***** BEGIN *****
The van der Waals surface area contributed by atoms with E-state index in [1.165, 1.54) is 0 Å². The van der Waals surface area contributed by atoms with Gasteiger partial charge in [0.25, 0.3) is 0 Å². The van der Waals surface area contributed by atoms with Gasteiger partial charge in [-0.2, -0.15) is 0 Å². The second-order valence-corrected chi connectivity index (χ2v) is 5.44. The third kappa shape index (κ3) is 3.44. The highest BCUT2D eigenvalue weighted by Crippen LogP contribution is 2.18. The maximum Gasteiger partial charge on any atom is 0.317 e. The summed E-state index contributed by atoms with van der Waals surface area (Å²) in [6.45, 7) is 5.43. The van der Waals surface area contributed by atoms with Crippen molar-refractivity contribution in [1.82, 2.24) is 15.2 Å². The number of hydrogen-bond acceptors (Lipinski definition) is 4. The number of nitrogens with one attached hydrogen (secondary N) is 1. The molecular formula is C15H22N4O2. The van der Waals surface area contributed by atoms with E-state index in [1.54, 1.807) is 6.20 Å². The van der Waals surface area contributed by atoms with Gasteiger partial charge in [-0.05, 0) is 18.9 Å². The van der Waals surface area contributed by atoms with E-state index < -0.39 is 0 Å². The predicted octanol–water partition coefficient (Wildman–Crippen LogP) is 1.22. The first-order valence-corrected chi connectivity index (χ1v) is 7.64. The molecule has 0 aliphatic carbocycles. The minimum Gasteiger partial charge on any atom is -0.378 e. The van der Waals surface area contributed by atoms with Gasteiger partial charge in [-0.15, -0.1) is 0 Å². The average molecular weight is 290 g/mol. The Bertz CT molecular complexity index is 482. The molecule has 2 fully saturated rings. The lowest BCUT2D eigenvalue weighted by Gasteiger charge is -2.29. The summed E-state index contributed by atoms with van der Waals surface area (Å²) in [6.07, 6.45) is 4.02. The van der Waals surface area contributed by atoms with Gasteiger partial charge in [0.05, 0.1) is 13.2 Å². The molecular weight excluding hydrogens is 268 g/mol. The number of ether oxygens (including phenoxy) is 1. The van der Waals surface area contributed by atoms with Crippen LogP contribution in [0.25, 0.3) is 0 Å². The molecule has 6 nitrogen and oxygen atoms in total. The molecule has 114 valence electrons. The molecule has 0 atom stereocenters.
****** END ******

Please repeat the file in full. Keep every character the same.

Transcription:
The van der Waals surface area contributed by atoms with E-state index in [1.165, 1.54) is 0 Å². The van der Waals surface area contributed by atoms with Gasteiger partial charge in [0.25, 0.3) is 0 Å². The van der Waals surface area contributed by atoms with Gasteiger partial charge in [-0.2, -0.15) is 0 Å². The second-order valence-corrected chi connectivity index (χ2v) is 5.44. The third kappa shape index (κ3) is 3.44. The highest BCUT2D eigenvalue weighted by Crippen LogP contribution is 2.18. The maximum Gasteiger partial charge on any atom is 0.317 e. The summed E-state index contributed by atoms with van der Waals surface area (Å²) in [6.45, 7) is 5.43. The van der Waals surface area contributed by atoms with Crippen molar-refractivity contribution in [1.82, 2.24) is 15.2 Å². The number of hydrogen-bond acceptors (Lipinski definition) is 4. The number of nitrogens with one attached hydrogen (secondary N) is 1. The molecular formula is C15H22N4O2. The van der Waals surface area contributed by atoms with E-state index in [1.54, 1.807) is 6.20 Å². The van der Waals surface area contributed by atoms with Gasteiger partial charge in [-0.05, 0) is 18.9 Å². The van der Waals surface area contributed by atoms with E-state index < -0.39 is 0 Å². The predicted octanol–water partition coefficient (Wildman–Crippen LogP) is 1.22. The first-order valence-corrected chi connectivity index (χ1v) is 7.64. The molecule has 0 aliphatic carbocycles. The minimum Gasteiger partial charge on any atom is -0.378 e. The van der Waals surface area contributed by atoms with Gasteiger partial charge in [-0.15, -0.1) is 0 Å². The average molecular weight is 290 g/mol. The Bertz CT molecular complexity index is 482. The molecule has 2 fully saturated rings. The lowest BCUT2D eigenvalue weighted by Gasteiger charge is -2.29. The summed E-state index contributed by atoms with van der Waals surface area (Å²) in [6.07, 6.45) is 4.02. The van der Waals surface area contributed by atoms with Gasteiger partial charge in [0.05, 0.1) is 13.2 Å². The molecular weight excluding hydrogens is 268 g/mol. The number of ether oxygens (including phenoxy) is 1. The van der Waals surface area contributed by atoms with Crippen LogP contribution in [0.25, 0.3) is 0 Å². The molecule has 6 nitrogen and oxygen atoms in total. The molecule has 114 valence electrons. The molecule has 0 atom stereocenters.